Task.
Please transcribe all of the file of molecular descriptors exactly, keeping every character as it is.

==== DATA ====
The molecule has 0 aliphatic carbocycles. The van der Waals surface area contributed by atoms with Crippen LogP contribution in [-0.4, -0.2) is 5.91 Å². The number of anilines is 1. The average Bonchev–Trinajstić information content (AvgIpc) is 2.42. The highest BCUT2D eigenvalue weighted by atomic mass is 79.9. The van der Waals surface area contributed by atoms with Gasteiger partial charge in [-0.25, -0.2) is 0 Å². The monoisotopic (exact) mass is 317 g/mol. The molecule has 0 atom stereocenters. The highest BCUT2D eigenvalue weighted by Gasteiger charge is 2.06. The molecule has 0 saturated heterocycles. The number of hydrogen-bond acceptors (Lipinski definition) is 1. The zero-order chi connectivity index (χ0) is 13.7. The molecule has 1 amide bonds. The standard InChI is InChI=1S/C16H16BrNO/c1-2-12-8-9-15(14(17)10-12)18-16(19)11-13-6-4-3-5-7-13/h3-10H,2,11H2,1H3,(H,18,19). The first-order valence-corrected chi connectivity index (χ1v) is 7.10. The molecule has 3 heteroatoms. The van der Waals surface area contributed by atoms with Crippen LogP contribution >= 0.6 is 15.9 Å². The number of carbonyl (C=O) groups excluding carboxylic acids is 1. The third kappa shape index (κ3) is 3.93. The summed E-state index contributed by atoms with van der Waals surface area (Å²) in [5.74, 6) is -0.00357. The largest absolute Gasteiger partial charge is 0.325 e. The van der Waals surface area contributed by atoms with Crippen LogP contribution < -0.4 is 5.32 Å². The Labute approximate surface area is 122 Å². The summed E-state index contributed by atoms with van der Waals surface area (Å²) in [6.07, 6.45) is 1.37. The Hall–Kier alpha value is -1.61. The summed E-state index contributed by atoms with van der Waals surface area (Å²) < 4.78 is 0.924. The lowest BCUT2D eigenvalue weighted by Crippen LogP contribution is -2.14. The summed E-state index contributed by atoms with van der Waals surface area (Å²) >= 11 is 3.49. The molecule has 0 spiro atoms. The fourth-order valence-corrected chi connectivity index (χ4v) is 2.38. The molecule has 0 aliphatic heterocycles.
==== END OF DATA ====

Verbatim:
The molecule has 0 aliphatic carbocycles. The van der Waals surface area contributed by atoms with Crippen LogP contribution in [-0.4, -0.2) is 5.91 Å². The number of anilines is 1. The average Bonchev–Trinajstić information content (AvgIpc) is 2.42. The highest BCUT2D eigenvalue weighted by atomic mass is 79.9. The van der Waals surface area contributed by atoms with Gasteiger partial charge in [-0.25, -0.2) is 0 Å². The monoisotopic (exact) mass is 317 g/mol. The molecule has 0 atom stereocenters. The highest BCUT2D eigenvalue weighted by Gasteiger charge is 2.06. The molecule has 0 saturated heterocycles. The number of hydrogen-bond acceptors (Lipinski definition) is 1. The zero-order chi connectivity index (χ0) is 13.7. The molecule has 1 amide bonds. The standard InChI is InChI=1S/C16H16BrNO/c1-2-12-8-9-15(14(17)10-12)18-16(19)11-13-6-4-3-5-7-13/h3-10H,2,11H2,1H3,(H,18,19). The first-order valence-corrected chi connectivity index (χ1v) is 7.10. The molecule has 3 heteroatoms. The van der Waals surface area contributed by atoms with Crippen LogP contribution >= 0.6 is 15.9 Å². The number of carbonyl (C=O) groups excluding carboxylic acids is 1. The third kappa shape index (κ3) is 3.93. The summed E-state index contributed by atoms with van der Waals surface area (Å²) in [5.74, 6) is -0.00357. The largest absolute Gasteiger partial charge is 0.325 e. The van der Waals surface area contributed by atoms with Crippen LogP contribution < -0.4 is 5.32 Å². The Labute approximate surface area is 122 Å². The summed E-state index contributed by atoms with van der Waals surface area (Å²) in [6.07, 6.45) is 1.37. The Hall–Kier alpha value is -1.61. The summed E-state index contributed by atoms with van der Waals surface area (Å²) < 4.78 is 0.924. The lowest BCUT2D eigenvalue weighted by Crippen LogP contribution is -2.14. The summed E-state index contributed by atoms with van der Waals surface area (Å²) >= 11 is 3.49. The molecule has 0 spiro atoms. The fourth-order valence-corrected chi connectivity index (χ4v) is 2.38. The molecule has 0 aliphatic heterocycles.